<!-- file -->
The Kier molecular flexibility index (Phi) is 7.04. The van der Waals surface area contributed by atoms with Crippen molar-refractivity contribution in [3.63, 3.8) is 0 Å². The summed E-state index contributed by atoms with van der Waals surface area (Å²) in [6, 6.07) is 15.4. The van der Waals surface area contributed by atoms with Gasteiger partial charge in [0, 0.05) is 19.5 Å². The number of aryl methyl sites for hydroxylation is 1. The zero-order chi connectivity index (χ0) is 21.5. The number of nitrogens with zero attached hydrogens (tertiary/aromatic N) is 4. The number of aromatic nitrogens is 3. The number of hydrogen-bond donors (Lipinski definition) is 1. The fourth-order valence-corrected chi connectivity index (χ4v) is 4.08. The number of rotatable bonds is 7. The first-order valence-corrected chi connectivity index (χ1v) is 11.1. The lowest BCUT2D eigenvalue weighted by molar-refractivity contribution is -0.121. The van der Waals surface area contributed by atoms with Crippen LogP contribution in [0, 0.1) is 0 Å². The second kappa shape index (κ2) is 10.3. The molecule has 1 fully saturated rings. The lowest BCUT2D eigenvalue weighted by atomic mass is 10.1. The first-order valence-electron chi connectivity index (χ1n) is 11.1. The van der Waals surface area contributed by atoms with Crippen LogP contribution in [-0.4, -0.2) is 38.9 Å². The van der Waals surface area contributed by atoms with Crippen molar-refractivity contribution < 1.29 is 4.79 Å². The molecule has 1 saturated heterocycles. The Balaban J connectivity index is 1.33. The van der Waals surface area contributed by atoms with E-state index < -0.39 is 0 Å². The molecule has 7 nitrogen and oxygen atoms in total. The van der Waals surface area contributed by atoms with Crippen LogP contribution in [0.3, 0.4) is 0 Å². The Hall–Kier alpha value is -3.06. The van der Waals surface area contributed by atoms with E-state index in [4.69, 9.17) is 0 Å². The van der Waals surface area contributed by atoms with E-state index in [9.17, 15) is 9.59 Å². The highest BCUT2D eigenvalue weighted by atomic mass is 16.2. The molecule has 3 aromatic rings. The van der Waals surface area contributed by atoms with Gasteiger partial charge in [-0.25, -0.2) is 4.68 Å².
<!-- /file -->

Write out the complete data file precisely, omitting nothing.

The Kier molecular flexibility index (Phi) is 7.04. The van der Waals surface area contributed by atoms with Crippen molar-refractivity contribution in [3.63, 3.8) is 0 Å². The summed E-state index contributed by atoms with van der Waals surface area (Å²) in [6, 6.07) is 15.4. The van der Waals surface area contributed by atoms with Gasteiger partial charge in [0, 0.05) is 19.5 Å². The number of aryl methyl sites for hydroxylation is 1. The zero-order chi connectivity index (χ0) is 21.5. The number of nitrogens with zero attached hydrogens (tertiary/aromatic N) is 4. The number of aromatic nitrogens is 3. The number of hydrogen-bond donors (Lipinski definition) is 1. The fourth-order valence-corrected chi connectivity index (χ4v) is 4.08. The number of rotatable bonds is 7. The first-order valence-corrected chi connectivity index (χ1v) is 11.1. The lowest BCUT2D eigenvalue weighted by molar-refractivity contribution is -0.121. The van der Waals surface area contributed by atoms with Crippen LogP contribution in [0, 0.1) is 0 Å². The second kappa shape index (κ2) is 10.3. The molecule has 1 fully saturated rings. The lowest BCUT2D eigenvalue weighted by atomic mass is 10.1. The first-order valence-electron chi connectivity index (χ1n) is 11.1. The van der Waals surface area contributed by atoms with Crippen LogP contribution in [-0.4, -0.2) is 38.9 Å². The van der Waals surface area contributed by atoms with Crippen molar-refractivity contribution < 1.29 is 4.79 Å². The molecule has 1 saturated heterocycles. The Balaban J connectivity index is 1.33. The van der Waals surface area contributed by atoms with E-state index < -0.39 is 0 Å². The molecule has 7 nitrogen and oxygen atoms in total. The van der Waals surface area contributed by atoms with Crippen LogP contribution in [0.3, 0.4) is 0 Å². The Hall–Kier alpha value is -3.06. The van der Waals surface area contributed by atoms with E-state index in [4.69, 9.17) is 0 Å². The van der Waals surface area contributed by atoms with E-state index in [9.17, 15) is 9.59 Å². The highest BCUT2D eigenvalue weighted by atomic mass is 16.2. The molecule has 3 aromatic rings. The van der Waals surface area contributed by atoms with Gasteiger partial charge in [-0.25, -0.2) is 4.68 Å².